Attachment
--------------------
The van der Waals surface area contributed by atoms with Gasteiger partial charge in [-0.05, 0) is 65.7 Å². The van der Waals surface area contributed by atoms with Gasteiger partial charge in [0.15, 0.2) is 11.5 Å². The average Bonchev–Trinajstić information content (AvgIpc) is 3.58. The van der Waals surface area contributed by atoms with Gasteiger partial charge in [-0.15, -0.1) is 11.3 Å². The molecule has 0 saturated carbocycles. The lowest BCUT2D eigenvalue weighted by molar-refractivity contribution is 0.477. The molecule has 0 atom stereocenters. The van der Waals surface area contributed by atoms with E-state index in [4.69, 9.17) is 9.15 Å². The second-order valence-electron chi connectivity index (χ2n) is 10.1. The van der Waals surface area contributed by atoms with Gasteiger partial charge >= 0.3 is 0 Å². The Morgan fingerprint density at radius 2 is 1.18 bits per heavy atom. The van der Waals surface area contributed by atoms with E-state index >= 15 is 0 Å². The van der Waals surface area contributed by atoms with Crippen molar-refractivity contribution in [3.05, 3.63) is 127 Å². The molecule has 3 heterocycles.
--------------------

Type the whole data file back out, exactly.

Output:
The van der Waals surface area contributed by atoms with Gasteiger partial charge in [-0.05, 0) is 65.7 Å². The van der Waals surface area contributed by atoms with Gasteiger partial charge in [0.15, 0.2) is 11.5 Å². The average Bonchev–Trinajstić information content (AvgIpc) is 3.58. The van der Waals surface area contributed by atoms with Gasteiger partial charge in [-0.15, -0.1) is 11.3 Å². The molecule has 0 saturated carbocycles. The lowest BCUT2D eigenvalue weighted by molar-refractivity contribution is 0.477. The molecule has 0 atom stereocenters. The van der Waals surface area contributed by atoms with E-state index in [4.69, 9.17) is 9.15 Å². The second-order valence-electron chi connectivity index (χ2n) is 10.1. The van der Waals surface area contributed by atoms with Gasteiger partial charge >= 0.3 is 0 Å². The Morgan fingerprint density at radius 2 is 1.18 bits per heavy atom. The van der Waals surface area contributed by atoms with E-state index >= 15 is 0 Å². The van der Waals surface area contributed by atoms with Crippen molar-refractivity contribution in [3.05, 3.63) is 127 Å². The molecule has 3 heterocycles.